One irresponsible medical authority said publicly: ““Thirty-six cases in less than a month is a lot. This virus seems to be highly contagious.”But other infectious disease specialists around the world doubted that.
Eventually World Health Organization authorities recommended the government reopen schools, “as there has been no linkage of coronavirus transmission with school attendance or elsewhere.”
The economic consequences of a mismanaged “epidemic” resulted in a steep decline in the number of foreign tourists (-41%) compared with the same month of the previous year. The country involved lost US-$10 billion, which was expected to cut 0.1% off the gross domestic product growth rate in 2015. This enormous social cost reflects the hard costs of mismanagement of an epidemic that was less of a threat than seasonal infectious disease.
According to the WHO, “there is no evidence that coronavirus can be transmitted before symptom development or in early symptomatic stages.” Therefore, the WHO did not recommend quarantine nor isolation of asymptomatic contacts during this period.”
The country involved was the Republic of Korea. The strain of coronavirus was identified as the Middle East Respiratory Syndrome (MERS). Korea learned from its experience in 2015 and managed to minimize the public fear and overreaction in the recent COVID-19 coronavirus outbreak of 2020 without shutting down its economy, said a report in The New York Times.
The entire account of this “epidemic” entitled “Costly Lessons From the 2015 Middle East Respiratory Syndrome Coronavirus Outbreak in Korea” was published in the Journal of Preventive Medicine & Public Health, November 2015.
U.S.-based health authorities, especially the Centers for Disease Control and the US news media, which are accused of fear-mongering, need to read and adhere to WHO communication guidelines for infectious disease epidemics.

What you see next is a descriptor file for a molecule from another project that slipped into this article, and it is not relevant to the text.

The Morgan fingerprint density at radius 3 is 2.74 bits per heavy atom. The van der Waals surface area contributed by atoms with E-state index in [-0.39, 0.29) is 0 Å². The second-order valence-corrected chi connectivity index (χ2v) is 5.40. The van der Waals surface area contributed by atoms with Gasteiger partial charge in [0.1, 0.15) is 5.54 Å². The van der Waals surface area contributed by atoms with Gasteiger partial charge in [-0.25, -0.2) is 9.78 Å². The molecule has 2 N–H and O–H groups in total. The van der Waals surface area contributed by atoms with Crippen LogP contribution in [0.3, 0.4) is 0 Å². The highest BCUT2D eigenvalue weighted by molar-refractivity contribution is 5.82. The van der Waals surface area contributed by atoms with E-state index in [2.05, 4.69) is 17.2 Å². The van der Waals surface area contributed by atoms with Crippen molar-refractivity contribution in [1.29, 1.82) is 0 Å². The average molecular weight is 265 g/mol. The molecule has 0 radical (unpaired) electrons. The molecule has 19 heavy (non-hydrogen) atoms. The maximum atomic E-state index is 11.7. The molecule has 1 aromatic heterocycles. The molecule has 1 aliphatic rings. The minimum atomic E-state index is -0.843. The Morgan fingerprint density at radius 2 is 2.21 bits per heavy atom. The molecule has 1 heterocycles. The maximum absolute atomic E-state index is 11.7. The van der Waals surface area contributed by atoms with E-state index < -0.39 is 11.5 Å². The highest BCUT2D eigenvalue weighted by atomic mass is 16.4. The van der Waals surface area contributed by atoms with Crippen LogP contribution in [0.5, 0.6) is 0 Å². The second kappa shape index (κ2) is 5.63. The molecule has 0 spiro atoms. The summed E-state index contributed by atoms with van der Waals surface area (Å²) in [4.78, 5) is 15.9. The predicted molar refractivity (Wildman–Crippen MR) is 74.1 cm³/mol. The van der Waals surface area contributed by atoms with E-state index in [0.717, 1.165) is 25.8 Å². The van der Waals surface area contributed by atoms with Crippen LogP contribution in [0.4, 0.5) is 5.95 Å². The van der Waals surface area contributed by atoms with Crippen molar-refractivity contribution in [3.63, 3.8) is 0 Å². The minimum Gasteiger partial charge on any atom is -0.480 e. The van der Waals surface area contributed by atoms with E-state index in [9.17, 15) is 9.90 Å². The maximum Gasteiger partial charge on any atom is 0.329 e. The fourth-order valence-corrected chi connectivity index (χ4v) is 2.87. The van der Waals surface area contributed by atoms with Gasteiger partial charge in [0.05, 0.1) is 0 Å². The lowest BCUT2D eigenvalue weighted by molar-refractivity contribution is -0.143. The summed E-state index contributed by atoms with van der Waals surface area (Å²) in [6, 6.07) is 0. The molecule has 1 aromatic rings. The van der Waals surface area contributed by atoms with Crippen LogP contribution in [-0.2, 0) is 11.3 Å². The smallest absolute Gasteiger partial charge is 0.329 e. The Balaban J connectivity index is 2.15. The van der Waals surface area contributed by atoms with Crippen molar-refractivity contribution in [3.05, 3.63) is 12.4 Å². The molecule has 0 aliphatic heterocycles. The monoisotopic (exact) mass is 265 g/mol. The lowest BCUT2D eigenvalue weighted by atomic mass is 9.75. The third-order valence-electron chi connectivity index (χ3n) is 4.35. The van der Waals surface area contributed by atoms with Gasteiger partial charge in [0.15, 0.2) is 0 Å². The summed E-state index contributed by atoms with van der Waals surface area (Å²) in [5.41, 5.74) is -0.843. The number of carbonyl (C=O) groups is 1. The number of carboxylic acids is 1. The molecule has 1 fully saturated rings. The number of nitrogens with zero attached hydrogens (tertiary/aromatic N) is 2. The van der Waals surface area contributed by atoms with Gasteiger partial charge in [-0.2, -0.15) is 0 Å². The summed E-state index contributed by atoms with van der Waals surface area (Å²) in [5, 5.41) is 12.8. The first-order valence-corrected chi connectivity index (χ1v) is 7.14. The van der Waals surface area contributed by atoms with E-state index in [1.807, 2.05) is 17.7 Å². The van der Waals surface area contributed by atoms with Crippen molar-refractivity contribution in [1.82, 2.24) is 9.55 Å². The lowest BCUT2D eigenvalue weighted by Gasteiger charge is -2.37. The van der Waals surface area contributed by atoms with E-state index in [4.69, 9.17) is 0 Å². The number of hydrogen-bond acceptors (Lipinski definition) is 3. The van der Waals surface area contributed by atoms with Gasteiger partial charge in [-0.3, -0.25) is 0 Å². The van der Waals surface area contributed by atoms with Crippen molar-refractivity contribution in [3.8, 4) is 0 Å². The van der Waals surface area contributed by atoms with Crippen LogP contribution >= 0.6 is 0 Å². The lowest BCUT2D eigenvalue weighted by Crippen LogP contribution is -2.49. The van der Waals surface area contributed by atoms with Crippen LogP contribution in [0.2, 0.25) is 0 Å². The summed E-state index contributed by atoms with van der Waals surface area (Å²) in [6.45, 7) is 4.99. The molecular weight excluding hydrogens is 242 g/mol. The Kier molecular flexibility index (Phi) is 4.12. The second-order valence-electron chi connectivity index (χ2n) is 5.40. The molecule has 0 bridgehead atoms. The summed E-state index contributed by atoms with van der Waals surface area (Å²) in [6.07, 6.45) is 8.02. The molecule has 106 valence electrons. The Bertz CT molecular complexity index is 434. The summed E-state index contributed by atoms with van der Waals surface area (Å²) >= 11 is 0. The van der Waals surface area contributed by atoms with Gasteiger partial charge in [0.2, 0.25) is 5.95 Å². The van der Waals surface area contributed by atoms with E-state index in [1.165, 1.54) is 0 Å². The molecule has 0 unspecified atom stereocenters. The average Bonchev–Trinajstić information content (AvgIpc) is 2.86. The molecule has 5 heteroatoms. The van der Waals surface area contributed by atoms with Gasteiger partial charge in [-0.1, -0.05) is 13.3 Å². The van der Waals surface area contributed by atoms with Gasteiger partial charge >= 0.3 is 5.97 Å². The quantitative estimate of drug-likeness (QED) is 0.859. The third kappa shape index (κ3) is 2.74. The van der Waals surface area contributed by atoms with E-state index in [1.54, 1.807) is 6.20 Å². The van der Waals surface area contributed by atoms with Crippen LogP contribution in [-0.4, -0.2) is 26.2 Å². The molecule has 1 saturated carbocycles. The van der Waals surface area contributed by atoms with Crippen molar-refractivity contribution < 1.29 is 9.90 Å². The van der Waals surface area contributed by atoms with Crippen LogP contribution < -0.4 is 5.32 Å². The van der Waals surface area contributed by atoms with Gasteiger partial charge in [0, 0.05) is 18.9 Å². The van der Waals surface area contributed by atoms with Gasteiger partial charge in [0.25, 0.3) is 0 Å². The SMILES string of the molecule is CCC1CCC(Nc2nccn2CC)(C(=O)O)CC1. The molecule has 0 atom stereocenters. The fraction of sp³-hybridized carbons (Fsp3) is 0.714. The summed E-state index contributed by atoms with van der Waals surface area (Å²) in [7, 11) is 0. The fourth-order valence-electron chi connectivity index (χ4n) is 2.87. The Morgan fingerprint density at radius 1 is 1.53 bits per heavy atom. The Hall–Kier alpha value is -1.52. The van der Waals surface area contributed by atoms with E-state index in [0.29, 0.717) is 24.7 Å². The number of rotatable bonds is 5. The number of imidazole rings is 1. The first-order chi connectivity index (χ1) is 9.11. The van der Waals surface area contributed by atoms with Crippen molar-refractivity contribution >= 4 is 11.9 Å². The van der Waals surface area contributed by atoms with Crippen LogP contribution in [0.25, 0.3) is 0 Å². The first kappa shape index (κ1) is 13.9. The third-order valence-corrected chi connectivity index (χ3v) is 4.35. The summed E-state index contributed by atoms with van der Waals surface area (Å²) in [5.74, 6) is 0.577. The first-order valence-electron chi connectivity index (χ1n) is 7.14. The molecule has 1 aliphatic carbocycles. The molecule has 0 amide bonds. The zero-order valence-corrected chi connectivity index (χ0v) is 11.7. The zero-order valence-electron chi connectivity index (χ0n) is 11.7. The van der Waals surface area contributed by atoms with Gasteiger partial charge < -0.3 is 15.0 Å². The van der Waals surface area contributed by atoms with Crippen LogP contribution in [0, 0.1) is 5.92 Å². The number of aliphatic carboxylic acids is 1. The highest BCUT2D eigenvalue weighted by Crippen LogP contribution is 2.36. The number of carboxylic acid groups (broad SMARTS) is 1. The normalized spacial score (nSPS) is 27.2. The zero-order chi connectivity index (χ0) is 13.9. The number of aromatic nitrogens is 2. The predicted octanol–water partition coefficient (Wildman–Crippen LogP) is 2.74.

An analytic critique in Nature magazine said: “The episode was tragic, but its economic and social impact was disproportionate. If the world is to respond effectively to infectious-disease outbreaks, then the authorities, the media and communities must pay more attention to risk communication….
“One important question — and lesson to learn — is how the authorities failed both to convey the limited threat posed by MERS, and to persuade the media and public that they had the outbreak under control.
When MERS struck, the authorities foolishly declined to identify the affected hospitals publicly, allowing rumors — amplified by social media — to fill the space… Disease outbreaks are frightening, and overreaction to a virus that can kill is an understandable human response. It is one that needs to be understood and managed,
This puts great responsibility on the shoulders of the press and politicians, and often we see that some are not up to the job.”
With all of the proposed lockdowns and business closures in the US as it deals with the threat of a COVID-19 coronavirus “epidemic,” and public health authorities as well as news pundits and politicians failing to allay public fears, a Korean doctor had opportunity to observe whether COVID-19 coronavirus is infective during its incubation period (before symptoms arise) on an isolated island population. The doctor concluded: “The epidemiological findings support the claim that the COVID-19 virus does not have infectivity during the incubation period.”
Regarding the 2015 MERS coronavirus outbreak in Korea, one report said the only winners in this fiasco “were those selling the ubiquitous and superfluous face masks.”